A good e-mail message will communicate your thoughts quickly, clearly and concisely, says Sheryl Lindsell-Roberts, author of Business Writing for Dummies. Lindsell-Roberts shared her tips for effective e-mailing during a recent seminar.
Treat subject lines like newspaper headlines. E-mail subject lines are your chance to quickly grab the reader’s attention, so pack them with concise, detailed information. Poor: “Sales Report.” Better: “Sales up 7 percent in third quarter.” When you reply to an e-mail, use the subject line to convey the essence of your response.
Write messages like you’re telling the news. Get to the point quickly. Put the information that’s most important to your reader in the first paragraph. Answer any questions—who, what, when, where, why and how—you think your reader will ask.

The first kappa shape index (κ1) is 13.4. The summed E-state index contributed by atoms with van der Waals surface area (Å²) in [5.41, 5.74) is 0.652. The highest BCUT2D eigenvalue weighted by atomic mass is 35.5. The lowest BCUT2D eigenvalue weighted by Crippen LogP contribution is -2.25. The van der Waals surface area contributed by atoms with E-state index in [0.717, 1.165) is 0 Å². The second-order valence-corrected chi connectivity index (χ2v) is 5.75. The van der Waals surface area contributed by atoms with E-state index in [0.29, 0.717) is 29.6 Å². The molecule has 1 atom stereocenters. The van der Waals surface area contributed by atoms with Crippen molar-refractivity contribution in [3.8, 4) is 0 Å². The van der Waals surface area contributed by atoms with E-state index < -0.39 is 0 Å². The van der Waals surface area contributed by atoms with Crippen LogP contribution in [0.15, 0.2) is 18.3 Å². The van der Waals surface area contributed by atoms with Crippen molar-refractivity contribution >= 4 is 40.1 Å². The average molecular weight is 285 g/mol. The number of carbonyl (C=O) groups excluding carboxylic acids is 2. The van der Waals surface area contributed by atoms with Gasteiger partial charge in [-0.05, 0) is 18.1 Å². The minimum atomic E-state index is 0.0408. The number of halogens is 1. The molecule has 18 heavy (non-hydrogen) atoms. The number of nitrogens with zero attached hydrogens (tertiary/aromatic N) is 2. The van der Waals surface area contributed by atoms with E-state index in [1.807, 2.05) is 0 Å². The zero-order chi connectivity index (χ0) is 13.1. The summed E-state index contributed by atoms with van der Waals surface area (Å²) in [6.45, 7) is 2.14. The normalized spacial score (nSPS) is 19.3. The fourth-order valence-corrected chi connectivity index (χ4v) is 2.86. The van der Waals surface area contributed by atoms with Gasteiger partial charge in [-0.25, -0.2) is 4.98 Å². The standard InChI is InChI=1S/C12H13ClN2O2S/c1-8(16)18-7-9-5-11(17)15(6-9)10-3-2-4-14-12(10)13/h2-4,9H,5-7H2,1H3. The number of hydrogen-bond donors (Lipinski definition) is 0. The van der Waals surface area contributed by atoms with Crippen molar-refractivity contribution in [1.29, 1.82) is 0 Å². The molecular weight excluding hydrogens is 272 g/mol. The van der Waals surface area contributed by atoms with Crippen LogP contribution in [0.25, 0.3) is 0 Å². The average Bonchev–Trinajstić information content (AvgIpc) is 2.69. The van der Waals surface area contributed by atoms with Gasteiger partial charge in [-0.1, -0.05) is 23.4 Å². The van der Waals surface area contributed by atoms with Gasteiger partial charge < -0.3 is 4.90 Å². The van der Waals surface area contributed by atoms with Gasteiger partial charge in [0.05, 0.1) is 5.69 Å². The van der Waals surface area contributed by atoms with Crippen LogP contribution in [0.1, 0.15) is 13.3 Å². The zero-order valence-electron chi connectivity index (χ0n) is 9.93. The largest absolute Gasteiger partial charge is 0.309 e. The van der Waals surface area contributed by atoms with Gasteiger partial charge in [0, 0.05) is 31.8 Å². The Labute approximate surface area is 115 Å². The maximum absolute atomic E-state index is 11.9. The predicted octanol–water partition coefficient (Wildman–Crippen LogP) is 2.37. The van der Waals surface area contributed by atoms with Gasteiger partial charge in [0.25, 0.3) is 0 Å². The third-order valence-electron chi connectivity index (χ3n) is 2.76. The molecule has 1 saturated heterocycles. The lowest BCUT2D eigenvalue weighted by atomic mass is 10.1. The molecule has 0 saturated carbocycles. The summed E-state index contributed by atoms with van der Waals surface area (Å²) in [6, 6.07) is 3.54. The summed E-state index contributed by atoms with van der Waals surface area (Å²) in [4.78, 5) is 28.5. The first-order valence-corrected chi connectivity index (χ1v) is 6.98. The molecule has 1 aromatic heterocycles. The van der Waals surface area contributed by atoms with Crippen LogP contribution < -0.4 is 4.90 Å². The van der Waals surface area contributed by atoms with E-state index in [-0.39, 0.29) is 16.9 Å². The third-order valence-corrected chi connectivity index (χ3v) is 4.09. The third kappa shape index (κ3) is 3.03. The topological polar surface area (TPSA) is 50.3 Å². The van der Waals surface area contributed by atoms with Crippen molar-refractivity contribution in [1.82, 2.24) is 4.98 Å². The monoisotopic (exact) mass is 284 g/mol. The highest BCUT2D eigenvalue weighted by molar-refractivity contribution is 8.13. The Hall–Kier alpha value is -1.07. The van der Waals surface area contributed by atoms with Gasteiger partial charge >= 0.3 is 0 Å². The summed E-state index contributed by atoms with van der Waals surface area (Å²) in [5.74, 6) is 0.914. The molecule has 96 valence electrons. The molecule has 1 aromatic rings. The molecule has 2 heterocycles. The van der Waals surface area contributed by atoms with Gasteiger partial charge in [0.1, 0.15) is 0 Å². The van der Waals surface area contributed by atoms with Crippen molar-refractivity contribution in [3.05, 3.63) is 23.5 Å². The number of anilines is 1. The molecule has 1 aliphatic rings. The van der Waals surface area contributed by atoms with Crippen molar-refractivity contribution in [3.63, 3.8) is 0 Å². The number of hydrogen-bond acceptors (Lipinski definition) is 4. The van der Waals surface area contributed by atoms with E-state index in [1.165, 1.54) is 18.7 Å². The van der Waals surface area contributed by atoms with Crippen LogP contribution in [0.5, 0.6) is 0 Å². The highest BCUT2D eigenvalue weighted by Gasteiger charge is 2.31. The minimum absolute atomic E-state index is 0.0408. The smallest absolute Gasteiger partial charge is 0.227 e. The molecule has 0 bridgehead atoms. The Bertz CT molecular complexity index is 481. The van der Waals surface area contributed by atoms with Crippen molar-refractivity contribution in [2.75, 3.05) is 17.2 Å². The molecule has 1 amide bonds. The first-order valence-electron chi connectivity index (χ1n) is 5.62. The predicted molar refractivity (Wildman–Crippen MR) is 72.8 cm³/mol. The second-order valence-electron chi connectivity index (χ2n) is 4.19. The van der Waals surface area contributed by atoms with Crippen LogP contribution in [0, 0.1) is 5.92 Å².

Keep your e-mail messages short. Remember that many executives will read your e-mail on a handheld device, and those have small screens. Never write an e-mail message that stretches beyond two computer screens. Office tip: To communicate more detailed information, send colleagues to an intranet link.
Remember your manners. Double-check the spelling of your e-mail recipient’s address. Personal messages about health, job status or appointment changes are better conveyed in person or over the phone. Don’t treat e-mail casually. Avoid sending any message you would be ashamed to see reprinted later.